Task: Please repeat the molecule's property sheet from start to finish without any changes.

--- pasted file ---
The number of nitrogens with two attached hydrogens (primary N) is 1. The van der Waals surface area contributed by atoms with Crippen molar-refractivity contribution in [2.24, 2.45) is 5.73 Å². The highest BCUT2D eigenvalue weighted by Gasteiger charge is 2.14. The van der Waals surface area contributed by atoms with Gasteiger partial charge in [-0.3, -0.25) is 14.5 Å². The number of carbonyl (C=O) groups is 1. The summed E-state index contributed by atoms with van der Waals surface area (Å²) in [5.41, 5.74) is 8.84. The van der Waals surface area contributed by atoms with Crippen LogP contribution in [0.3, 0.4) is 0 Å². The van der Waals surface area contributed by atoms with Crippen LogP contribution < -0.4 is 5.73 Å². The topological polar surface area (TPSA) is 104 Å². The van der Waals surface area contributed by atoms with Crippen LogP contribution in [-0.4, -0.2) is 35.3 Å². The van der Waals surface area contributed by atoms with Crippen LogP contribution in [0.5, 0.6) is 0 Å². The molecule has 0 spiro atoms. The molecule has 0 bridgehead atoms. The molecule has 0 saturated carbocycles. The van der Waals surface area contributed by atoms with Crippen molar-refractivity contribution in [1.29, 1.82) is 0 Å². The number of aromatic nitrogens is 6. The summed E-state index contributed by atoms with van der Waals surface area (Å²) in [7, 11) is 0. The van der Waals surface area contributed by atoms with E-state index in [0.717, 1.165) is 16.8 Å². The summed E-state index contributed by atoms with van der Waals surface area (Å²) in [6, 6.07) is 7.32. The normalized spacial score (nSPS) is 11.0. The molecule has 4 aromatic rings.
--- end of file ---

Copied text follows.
The number of nitrogens with two attached hydrogens (primary N) is 1. The van der Waals surface area contributed by atoms with Crippen molar-refractivity contribution in [2.24, 2.45) is 5.73 Å². The highest BCUT2D eigenvalue weighted by Gasteiger charge is 2.14. The van der Waals surface area contributed by atoms with Gasteiger partial charge in [-0.3, -0.25) is 14.5 Å². The number of carbonyl (C=O) groups is 1. The summed E-state index contributed by atoms with van der Waals surface area (Å²) in [5.41, 5.74) is 8.84. The van der Waals surface area contributed by atoms with Crippen LogP contribution in [0.3, 0.4) is 0 Å². The van der Waals surface area contributed by atoms with Crippen LogP contribution < -0.4 is 5.73 Å². The topological polar surface area (TPSA) is 104 Å². The van der Waals surface area contributed by atoms with Crippen LogP contribution in [-0.4, -0.2) is 35.3 Å². The van der Waals surface area contributed by atoms with Crippen LogP contribution in [0.5, 0.6) is 0 Å². The molecule has 0 spiro atoms. The molecule has 0 bridgehead atoms. The molecule has 0 saturated carbocycles. The van der Waals surface area contributed by atoms with Crippen molar-refractivity contribution in [1.29, 1.82) is 0 Å². The number of aromatic nitrogens is 6. The summed E-state index contributed by atoms with van der Waals surface area (Å²) in [7, 11) is 0. The van der Waals surface area contributed by atoms with E-state index in [0.717, 1.165) is 16.8 Å². The summed E-state index contributed by atoms with van der Waals surface area (Å²) in [6, 6.07) is 7.32. The normalized spacial score (nSPS) is 11.0. The molecule has 4 aromatic rings.